We can set aside speculation though and zoom in on Fagioli’s testimony to find clearer answers. It certainly seems that he did not have close friends to talk to about his struggles, be it fellow teammates or just regular friends, because they likely would have noticed some of the warning signs that he eventually discussed in his testimony: his sleepless nights, his general state of anxiety and worry because of the debts he owed, and the fact that he was borrowing tens of thousands of euros from teammates.
This last factor should especially have been a red flag to friends/teammates given that he has a gross annual salary of around €2 million euros. Moreover, the fact that he didn’t feel comfortable talking about this to anyone points to the social isolation that footballers experience, which is something that other top athletes have also discussed.
And then there’s Pogba. The most obvious link in his chain of events is, of course, the very high amount of injuries he has had since his time at Manchester United. But social isolation is also an issue for the Frenchman as the very sad case with his brother Mathias Pogba, who tried to extort his younger brother Paul, demonstrates. Family conflict like that certainly won’t put you in the right frame of mind, let alone make you open to trusting people close to you.
And let’s not forget the relentless pressure and media coverage that footballers endure nowadays. That pressure to perform and return to fitness, in addition to the criticism that Pogba receives due to his large salary and how little he has played for Juventus, likely made him quite desperate to return to action. And as we all know, desperation can push people to do some crazy things.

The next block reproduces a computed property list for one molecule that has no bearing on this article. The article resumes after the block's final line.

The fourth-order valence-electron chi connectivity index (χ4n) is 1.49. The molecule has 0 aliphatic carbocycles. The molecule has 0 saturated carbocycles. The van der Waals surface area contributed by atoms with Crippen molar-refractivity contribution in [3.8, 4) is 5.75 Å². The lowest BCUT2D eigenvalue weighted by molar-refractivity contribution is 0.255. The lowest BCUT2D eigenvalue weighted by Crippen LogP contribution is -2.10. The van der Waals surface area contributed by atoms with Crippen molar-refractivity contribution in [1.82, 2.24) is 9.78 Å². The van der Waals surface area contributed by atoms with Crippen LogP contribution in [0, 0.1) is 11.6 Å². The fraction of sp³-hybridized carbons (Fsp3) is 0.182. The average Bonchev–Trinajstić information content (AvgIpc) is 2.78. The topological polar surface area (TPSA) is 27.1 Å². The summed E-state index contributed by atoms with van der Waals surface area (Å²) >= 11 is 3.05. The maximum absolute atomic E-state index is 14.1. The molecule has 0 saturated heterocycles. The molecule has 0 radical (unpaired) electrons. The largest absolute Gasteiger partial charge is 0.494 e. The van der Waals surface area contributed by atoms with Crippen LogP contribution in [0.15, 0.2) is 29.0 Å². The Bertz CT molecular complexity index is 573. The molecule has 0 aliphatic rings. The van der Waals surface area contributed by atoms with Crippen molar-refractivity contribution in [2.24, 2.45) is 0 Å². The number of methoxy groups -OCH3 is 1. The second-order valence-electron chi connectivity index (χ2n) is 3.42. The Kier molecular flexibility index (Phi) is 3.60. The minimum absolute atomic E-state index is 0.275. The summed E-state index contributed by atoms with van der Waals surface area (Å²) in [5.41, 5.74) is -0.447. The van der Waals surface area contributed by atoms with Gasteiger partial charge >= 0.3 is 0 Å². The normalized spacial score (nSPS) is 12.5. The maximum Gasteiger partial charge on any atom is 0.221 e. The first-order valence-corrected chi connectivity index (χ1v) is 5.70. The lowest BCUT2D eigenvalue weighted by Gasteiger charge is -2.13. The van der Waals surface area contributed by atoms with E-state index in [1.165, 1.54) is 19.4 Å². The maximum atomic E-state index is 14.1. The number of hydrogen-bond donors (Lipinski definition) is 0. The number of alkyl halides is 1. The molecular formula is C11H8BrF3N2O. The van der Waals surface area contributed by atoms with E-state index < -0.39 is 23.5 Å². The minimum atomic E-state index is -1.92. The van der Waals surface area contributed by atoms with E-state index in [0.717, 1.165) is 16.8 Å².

Let’s move on to the spectrum of failure, which contains six points. Ordered from most blameworthy to least these are: sabotage, inattention, inability, task challenge, uncertainty, and experimentation. I would say that Pogba’s failure was one of inattention; i.e. both from him and his doctor for failing to check if he was allowed to have the prescription that contained testosterone. You can then also look back at the chain of events to try to understand the factors that caused this inattention.
Fagioli’s one is trickier, but I would put that one under the category of inability. Specifically, his inability to talk to friends, family, and loved ones about his problems before they became so serious. Once again we have to ask ourselves, what caused Fagioli to be unable to do this? Going back to the chain of events, you could argue that this was the biggest and most obvious link in the chain that could, and should, have been broken to prevent this terrible event in the youngster’s life.
My goal of going through this exercise with you was not necessarily to find the correct answer regarding why Fagioli and Pogba experienced these failures in their lives. Instead, my goal was to encourage you to analyze and think about failure in a different and more constructive way, both in our personal lives and in sport.
It would be painfully ironic if, after all that, I failed in achieving that goal.